Aethra bore to Aegeus a son Theseus, and when he was grown up, he pushed away the rock and took up the sandals and the sword,1 and hastened on foot to Athens. And he cleared2 the road, which had been beset by evildoers. For first in Epidaurus he slew Periphetes, son of Hephaestus and Anticlia, who was surnamed the Clubman from the club which he carried. For being crazy on his legs he carried an iron club, with which he despatched the passers-by. That club Theseus wrested from him and continued to carry about.3 [2] Second, he killed Sinis, son of Polypemon and Sylea, daughter of Corinthus. This Sinis was surnamed the Pine-bender; for inhabiting the Isthmus of Corinth he used to force the passersby to keep bending pine trees; but they were too weak to do so, and being tossed up by the trees they perished miserably. In that way also Theseus killed Sinis.4

1 The tokens of paternity left by his human father Aegeus. See above, Apollod. 3.15.7.

2 Literally, “tamed.” As to the adventures of Theseus on his road to Athens, see Bacch. 17(18).16ff., ed. Jebb; Diod. 4.59; Plut. Thes. 8ff.; Paus. 1.44.8; Paus. 2.1.3ff.; Scholiast on Lucian, Jupiter Tragoedus 21, pp. 64ff., ed. H. Rabe; Ov. Met. 7.433ff.; Ovid, Ibis 407ff.; Hyginus, Fab. 38.

3 Compare Diod. 4.59.2; Plut. Thes. 8.1; Paus. 2.1.4; Ov. Met. 7.436; Hyginus, Fab. 38. Periphetes dwelt in Epidaurus, which Theseus had to traverse on his way from Troezen to the Isthmus of Corinth. No writer but Apollodorus mentions that this malefactor was weak on his legs; the infirmity suggests that he may have used his club as a crutch on which to hobble along like a poor cripple, till he was within striking distance of his unsuspecting victims, when he surprised them by suddenly lunging out and felling them to the ground.

4 Compare Bacch. 17(18).19ff., ed. Jebb; Diod. 4.59.3; Plut. Thes. 8.2; Paus. 2.1.4; Scholiast on Lucian, Jupiter Tragoedus 21; Scholiast on Pind. I., Arg. p. 514, ed. Boeckh; Ov. Met. 7.440ff.; Hyginus, Fab. 38. Bacchylides, the Scholiast on Pindar, and Hyginus call Sinis a son of Poseidon (Neptune). The ancients are not agreed as to the exact mode in which the ruffian Sinis despatched his victims. According to Diodorus, Pausanias, and the Scholiast on Pindar he bent two pine-trees to the ground, tied the extremities of his victim to both trees, and then let the trees go, which, springing up and separating, tore the wretch's body in two. This atrocious form of murder was at a later time actually employed by the emperor Aurelian in a military execution. See Vopiscus, Aurelian, 7.4. A Ruthenian pirate, named Botho, is said to have put men to death in similar fashion. See Saxo Grammaticus, Historia Danica, bk. vii. vol. i. pp. 353ff., ed. P. E. Müller. According to Hyginus, Sinis, with the help of his victim, dragged down a pine-tree to the earth; then, when the man was struggling to keep the tree down, Sinis released it, and in the rebound the man was tossed up into the air and killed by falling heavily to the ground. Apollodorus seems to have contemplated a similar mode of death, except that he does not mention the cooperation of Sinis in bending the tree to the earth. According to the Parian ChronicleMarmor Parium 35ff.) it was not on his journey from Troezen to Athens that Theseus killed Sinis, but at a later time, after he had come to the throne and united the whole of Attica under a single government; he then returned to the Isthmus of Corinth, killed Sinis, and celebrated the Isthmian games. This tradition seems to imply that Theseus held the games as a funeral honour paid to the dead man, or more probably as an expiation to appease the angry ghost of his victim. This implication is confirmed by the Scholiast on Pindar, who says that according to some people Theseus held the Isthmian games in honour of Sinis, whom he had killed. Plutarch tells us Plut. Thes. 8.2 that when Theseus had killed Sinis, the daughter of the dead man, by name Perigune, fled and hid herself in a bed of asparagus; that she bore a son Melanippus to Theseus, and that Melanippus had a son Ioxus, whose descendants, the Ioxids, both men and women, revered and honoured asparagus and would not burn it, because asparagus had once sheltered their ancestress. This hereditary respect shown by all the members of a family or clan for a particular species of plant is reminiscent of totemism, though it is not necessarily a proof of it.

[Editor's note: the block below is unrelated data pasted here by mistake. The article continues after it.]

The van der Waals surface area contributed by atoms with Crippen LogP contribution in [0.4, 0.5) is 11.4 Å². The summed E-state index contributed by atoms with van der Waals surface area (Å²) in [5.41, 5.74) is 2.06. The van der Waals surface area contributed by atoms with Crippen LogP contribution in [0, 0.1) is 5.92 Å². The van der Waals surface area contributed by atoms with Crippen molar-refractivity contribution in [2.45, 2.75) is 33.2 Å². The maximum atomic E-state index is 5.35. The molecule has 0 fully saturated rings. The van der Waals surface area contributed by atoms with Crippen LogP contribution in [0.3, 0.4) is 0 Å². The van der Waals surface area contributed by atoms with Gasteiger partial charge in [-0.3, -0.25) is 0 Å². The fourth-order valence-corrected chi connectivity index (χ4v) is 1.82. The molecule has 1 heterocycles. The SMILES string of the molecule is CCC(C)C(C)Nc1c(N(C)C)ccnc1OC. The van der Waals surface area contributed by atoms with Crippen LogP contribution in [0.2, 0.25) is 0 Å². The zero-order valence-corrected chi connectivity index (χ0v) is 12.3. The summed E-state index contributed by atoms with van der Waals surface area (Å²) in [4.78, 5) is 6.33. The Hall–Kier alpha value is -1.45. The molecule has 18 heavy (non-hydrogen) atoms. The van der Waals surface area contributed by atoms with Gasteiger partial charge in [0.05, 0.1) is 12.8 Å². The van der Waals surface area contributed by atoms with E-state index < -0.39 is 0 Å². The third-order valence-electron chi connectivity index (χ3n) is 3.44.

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  • Cross-references in notes to this page (1):
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    • Pseudo-Apollodorus, Library, 3.15.7
    • Bacchylides, Dithyrambs, 18
    • Pausanias, Description of Greece, 1.44.8
    • Pausanias, Description of Greece, 2.1.3
    • Pausanias, Description of Greece, 2.1.4
    • Ovid, Metamorphoses, 7.433
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    • Plutarch, Theseus, 8
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